During that time, Jeff got his “15 minutes of fame”—in 1998, working with Gant, he developed the brand’s spring show for New York Fashion Week. The show was an undeniable success that nearly ended in disaster before it started. When Cindy Crawford fell through as the female model in the show, Claudia Schiffer stepped in, and when she was double-booked, a phone call from supermodel Christie Brinkley saved the day. “She called out of the blue and said she was on her way. I had 24 hours to make her dresses, but I did it.”
Jeff’s next great challenge was fatherhood…and brisket. “Spending six months a year out of the country, I didn’t get to see much of my family. So I got into barbecue.” His wife’s family is credited as one of the families that started Texas barbecue, and since opening in Downtown Plano two years ago, Lockhart Smokehouse has been selling out on a nightly basis.
Fatherhood also led him back into painting. When his son asked him to paint Spiderman, he obliged and ended up creating an entire superhero series. Spiderman, Superman, Batman, the Joker and Wonder Woman are all for sale at Ten 20, as are his portraits of The Beatles, Willie Nelson, Muhammad Ali and David Bowie.
Mr. Schnitzel. An Austrian-Texan Artist.
If there is one thing Jörg Fercher is, it’s Austrian, not Australian. There’s an important difference: Namely, there are “no ’roos in Austria.” It’s a catchphrase Jörg is known for, and if you frequent 15th Street, it’s something you’ve probably seen even if you’ve never had the pleasure of meeting him—it’s on his car, on the windows of his restaurant and probably tattooed onto his heart. Why? Having opened Jörg’s Cafe Vienna in Downtown Plano in 2001, over the years he’s heard it all. From the insistence that kangaroos and indeed koala bears are from Austria, to requests for “shrimp on the barbie” (barbecue)—a well-known “Austrian speciality.” Or do I mean Australian?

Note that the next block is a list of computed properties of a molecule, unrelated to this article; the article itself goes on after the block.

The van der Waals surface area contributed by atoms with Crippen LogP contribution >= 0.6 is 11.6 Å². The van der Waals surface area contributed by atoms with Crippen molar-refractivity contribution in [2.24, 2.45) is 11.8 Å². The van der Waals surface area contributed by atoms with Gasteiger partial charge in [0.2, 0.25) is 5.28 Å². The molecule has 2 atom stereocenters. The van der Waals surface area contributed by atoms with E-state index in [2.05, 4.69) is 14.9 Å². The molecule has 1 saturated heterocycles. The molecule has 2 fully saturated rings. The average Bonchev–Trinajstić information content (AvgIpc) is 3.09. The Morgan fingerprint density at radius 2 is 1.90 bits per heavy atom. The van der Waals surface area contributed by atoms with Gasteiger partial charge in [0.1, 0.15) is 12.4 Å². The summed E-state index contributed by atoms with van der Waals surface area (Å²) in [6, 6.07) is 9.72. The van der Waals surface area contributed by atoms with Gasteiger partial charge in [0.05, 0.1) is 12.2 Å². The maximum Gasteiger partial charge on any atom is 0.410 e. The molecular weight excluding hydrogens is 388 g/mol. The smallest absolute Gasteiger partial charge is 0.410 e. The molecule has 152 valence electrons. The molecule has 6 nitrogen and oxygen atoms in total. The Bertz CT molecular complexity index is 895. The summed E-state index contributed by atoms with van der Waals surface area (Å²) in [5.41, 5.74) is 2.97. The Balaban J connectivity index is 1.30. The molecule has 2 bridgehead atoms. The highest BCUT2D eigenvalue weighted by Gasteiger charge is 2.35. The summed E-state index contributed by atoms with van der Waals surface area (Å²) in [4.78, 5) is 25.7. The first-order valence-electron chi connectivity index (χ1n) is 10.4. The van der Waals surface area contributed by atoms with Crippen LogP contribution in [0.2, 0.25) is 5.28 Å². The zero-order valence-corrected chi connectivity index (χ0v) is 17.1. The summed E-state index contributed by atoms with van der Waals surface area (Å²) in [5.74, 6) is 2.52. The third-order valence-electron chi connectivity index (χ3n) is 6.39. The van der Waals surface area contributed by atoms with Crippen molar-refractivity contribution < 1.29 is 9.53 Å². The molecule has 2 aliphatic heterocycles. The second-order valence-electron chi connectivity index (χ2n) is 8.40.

So how does an Austrian end up in Texas?
An artist in Austria, Jörg wanted nothing more than to study art in school. “But my father said that art is something to do over the weekends. You need to get a job.” Having a great respect for his father, he followed his advice and joined the army. After that, “I took my freedom of life and everything I had learned and dedicated myself to it.” Jörg moved to Deep Ellum.
In 1987, Deep Ellum was the place to be. Jörg opened his first gallery. “I met a lot of people who were already famous artists, hung out with them and then started doing art. I got into improv design and into a little photography. All this 30 years ago.” Influenced by the macabre poems of American writer Edgar Allan Poe, Jörg’s work is somewhat dark.
Jeff has an interesting insight. “He has a European take on things. Dark is not literal. It’s deep, and once you know Jörg, then you look at his art and it’s him. He expresses emotion in a different kind of way.” Jörg responds, “Some are from when my mom passed away. I was really close to her, so it was very hard for me. If I hadn’t had art to express myself, I wouldn’t be the person I am today. Expressing myself on canvas or paper saved me. And that is why I love art.”
A number of his pieces, a mixture of photography and paintings from 25 years ago were resurrected for the opening of Ten 20.
Next came Schnitzel
Married with two small children, it was time to get serious. “When my mom passed away I took her cookbook as something to hold onto and decided to open Jörg’s here in downtown.” The first restaurant to open on 15th Street, Jörg considers himself “the Highlander,” although we think perhaps he means “Godfather.”
Mr. Kodak. A Banker and Photographer.
Unlike the other two, Ken never let go of his artistic side. “I needed to balance the brain, left and right, so over the course of the last 20 years, I’ve figured out how to do both. I don’t need to chase every job, and the good thing about photography is you can pick and choose something that has meaning.”
Ken is the owner of Supreme Dream Photography, located in Downtown Plano, and has captured clients’ memories for 14 years. The majority of his clients come as referrals. “I start out shooting a headshot for someone, build a rapport, and so when they get married, I shoot their wedding, and then a baby comes along, and I do the family thing.”
His passion however, or at least his new passion, is art. The Pied Piper of Downtown Plano, Ken has cultivated a following of up-and-coming artists desperate for their big break, and in return Ken, with the help of Jörg and Jeff of course, is giving them an opportunity to shine.